Sir John Kerr by HC12072703244

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									Lisarow High School                                                        Year 10 History
                    Personality : Sir John Kerr
                                                                                 File: Sir John Kerr
                                                                                           Carnovale

Sir John Kerr

1. Brief Biography of Sir John Kerr
      September 14, 1914
       Born Balmain, Sydney. Attended Fort Street High School and Sydney University.
      1938
       Admitted to the NSW Bar.
      1953
       Became a King's Counsel.
      1956
       Resigned from the ALP
      1966
       Appointed Judge of the Commonwealth Industrial Court.
      1969
       Jailed Clarrie O'Shea, Victorian Secretary of the Tramways Union, for contempt of court.
      1972
       Appointed Chief Justice of New South Wales.
      August 1973
       Approach by Whitlam about appointment as Governor-General
      February 27, 1974
       Appointment as Governor-General announced.
Lisarow High School                            Year 10 History
                 Personality : Sir John Kerr
                                                   File: Sir John Kerr
                                                             Carnovale




   2. Dear Prime Minister: Kerr's Letter To Whitlam
Lisarow High School                        Year 10 History
                 Personality : Sir John Kerr
                                               File: Sir John Kerr
                                                         Carnovale
Lisarow High School                                                            Year 10 History
                      Personality : Sir John Kerr
                                                                                    File: Sir John Kerr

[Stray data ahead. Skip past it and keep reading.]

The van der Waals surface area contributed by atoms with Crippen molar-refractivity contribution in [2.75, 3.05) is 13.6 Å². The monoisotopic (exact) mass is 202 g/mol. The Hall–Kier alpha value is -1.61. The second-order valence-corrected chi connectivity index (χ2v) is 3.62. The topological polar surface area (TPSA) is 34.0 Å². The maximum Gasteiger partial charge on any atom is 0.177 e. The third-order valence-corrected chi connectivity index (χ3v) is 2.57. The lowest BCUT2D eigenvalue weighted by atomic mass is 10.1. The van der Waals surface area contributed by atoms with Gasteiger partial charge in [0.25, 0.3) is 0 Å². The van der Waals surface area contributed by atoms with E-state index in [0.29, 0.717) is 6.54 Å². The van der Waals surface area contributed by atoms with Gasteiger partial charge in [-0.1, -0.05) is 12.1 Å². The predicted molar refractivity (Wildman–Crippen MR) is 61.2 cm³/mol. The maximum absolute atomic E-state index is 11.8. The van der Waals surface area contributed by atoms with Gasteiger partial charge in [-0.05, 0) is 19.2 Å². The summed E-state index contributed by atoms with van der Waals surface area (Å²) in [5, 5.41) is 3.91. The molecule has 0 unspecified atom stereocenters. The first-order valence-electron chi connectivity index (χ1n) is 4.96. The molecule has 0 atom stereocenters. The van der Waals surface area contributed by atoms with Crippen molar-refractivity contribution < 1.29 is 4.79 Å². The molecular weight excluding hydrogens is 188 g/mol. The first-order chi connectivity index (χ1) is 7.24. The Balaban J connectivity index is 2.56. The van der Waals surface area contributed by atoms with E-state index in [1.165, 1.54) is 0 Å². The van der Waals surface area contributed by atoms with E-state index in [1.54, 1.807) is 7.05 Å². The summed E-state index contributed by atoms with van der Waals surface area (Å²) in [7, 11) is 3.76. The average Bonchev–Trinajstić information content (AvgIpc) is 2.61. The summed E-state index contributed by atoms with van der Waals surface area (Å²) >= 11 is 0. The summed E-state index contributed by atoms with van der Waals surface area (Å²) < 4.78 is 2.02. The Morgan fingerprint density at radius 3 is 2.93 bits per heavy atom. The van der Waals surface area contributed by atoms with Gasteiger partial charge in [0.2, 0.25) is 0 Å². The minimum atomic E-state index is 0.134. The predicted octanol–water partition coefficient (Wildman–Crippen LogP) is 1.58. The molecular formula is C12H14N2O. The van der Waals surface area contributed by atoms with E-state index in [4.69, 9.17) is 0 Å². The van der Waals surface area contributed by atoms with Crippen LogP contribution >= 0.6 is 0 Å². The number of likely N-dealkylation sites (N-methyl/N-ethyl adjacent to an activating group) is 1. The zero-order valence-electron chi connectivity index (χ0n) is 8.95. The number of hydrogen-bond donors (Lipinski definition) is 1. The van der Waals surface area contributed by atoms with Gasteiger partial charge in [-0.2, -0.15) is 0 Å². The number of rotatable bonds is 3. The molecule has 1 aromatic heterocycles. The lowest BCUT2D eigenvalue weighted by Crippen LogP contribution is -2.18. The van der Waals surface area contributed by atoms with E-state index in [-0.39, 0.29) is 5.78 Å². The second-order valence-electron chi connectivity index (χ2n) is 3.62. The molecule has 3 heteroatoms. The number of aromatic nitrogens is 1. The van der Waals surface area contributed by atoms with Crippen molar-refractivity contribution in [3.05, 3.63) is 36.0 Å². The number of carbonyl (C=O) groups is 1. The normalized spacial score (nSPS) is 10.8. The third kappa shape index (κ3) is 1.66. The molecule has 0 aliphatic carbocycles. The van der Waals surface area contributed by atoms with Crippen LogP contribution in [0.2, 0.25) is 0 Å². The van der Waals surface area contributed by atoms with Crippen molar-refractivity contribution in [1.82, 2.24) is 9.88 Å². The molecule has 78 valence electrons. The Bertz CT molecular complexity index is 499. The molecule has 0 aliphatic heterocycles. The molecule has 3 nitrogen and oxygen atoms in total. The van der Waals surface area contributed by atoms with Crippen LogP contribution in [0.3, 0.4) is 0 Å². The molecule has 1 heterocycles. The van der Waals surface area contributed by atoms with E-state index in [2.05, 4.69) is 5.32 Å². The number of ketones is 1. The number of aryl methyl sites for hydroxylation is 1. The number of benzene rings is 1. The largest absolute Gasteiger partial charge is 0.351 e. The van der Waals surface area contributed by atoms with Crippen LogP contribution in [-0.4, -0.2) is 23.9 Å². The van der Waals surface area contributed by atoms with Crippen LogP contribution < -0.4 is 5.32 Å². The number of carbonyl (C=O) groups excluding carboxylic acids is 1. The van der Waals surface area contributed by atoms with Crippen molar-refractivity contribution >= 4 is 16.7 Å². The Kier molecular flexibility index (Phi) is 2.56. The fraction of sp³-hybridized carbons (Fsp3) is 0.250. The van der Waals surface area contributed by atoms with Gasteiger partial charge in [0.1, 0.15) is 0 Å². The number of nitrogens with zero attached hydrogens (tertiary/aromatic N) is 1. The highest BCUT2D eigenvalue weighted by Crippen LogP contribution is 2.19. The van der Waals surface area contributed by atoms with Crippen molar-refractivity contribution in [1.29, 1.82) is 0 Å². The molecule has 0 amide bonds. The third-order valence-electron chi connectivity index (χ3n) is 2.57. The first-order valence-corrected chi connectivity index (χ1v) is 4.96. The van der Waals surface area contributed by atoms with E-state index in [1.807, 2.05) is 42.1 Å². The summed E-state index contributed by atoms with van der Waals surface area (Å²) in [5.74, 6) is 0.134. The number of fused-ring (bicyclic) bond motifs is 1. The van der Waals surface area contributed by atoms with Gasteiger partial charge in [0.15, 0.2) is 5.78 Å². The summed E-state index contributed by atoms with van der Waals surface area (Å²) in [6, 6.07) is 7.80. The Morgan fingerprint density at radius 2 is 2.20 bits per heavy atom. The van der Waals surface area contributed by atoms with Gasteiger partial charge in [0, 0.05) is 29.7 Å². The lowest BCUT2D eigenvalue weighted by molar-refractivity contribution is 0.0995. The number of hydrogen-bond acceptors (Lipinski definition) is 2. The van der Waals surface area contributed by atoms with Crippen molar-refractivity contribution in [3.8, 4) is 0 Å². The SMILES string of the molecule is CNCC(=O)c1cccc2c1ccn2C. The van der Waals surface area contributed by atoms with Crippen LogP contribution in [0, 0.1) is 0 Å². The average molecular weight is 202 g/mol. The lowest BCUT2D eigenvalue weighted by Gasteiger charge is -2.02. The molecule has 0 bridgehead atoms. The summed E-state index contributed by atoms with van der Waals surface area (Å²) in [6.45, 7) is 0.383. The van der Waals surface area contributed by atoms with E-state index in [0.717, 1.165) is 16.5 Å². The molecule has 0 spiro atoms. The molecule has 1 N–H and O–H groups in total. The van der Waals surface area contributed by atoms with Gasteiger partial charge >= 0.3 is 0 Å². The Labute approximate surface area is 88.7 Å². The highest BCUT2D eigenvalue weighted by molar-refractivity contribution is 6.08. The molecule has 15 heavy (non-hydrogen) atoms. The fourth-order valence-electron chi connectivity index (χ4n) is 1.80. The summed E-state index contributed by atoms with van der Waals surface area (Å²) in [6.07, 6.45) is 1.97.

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    3. December 21, 2005: New Allegation About Kerr
       Surfaces
    "It is my fault that I didn't check on his background because if I had asked
    any of the judges on the NSW Supreme Court, of which he was the chief
    justice, or any of the senior counsel whom I knew, about him, they would
    have told me he had a drink problem.




    "He never told me, but while he was governor-general under me, he twice
    went to the Prince of Wales Hospital in Sydney to be dried out."


       October 31, 2002: Whitlam Says Kerr Was A Drunk
       March 11, 2002: Whitlam Says Kerr Was A Dud
       March 10, 2001: Buckingham Palace Regrets

Buckingham Palace Regrets
March 10, 2001

In an article published in The Age on March 10, 2001, Tony Stephens reported:



Buckingham Palace has finally admitted on the record, after 25 years, to unhappiness over Sir
John Kerr's sacking of the elected Whitlam government in 1975.

Sir William Heseltine, assistant private secretary to the Queen during the constitutional crisis,
has made it clear that the royal household was disappointed that the Governor-General did not
consult the Queen.

Sir William believes that the Queen would have advised her vice-regal representative not to act
when he did.

"I would hesitate to say that she, the Queen, was shocked," Sir William says. "Shocked is a very
strong word and the Queen was always very good at containing her emotions in the
circumstances which might well have shocked, amazed, surprised or enraged other people."

Sir William's words make it clear that Sir John's action broke the nexus between Buckingham
Palace and Yarralumla. The constitution says the governor-general "shall be Her Majesty's
representative in the Commonwealth" but Sir William's view adds weight to the argument that
Australia has been more of a crowned republic than a constitutional monarchy.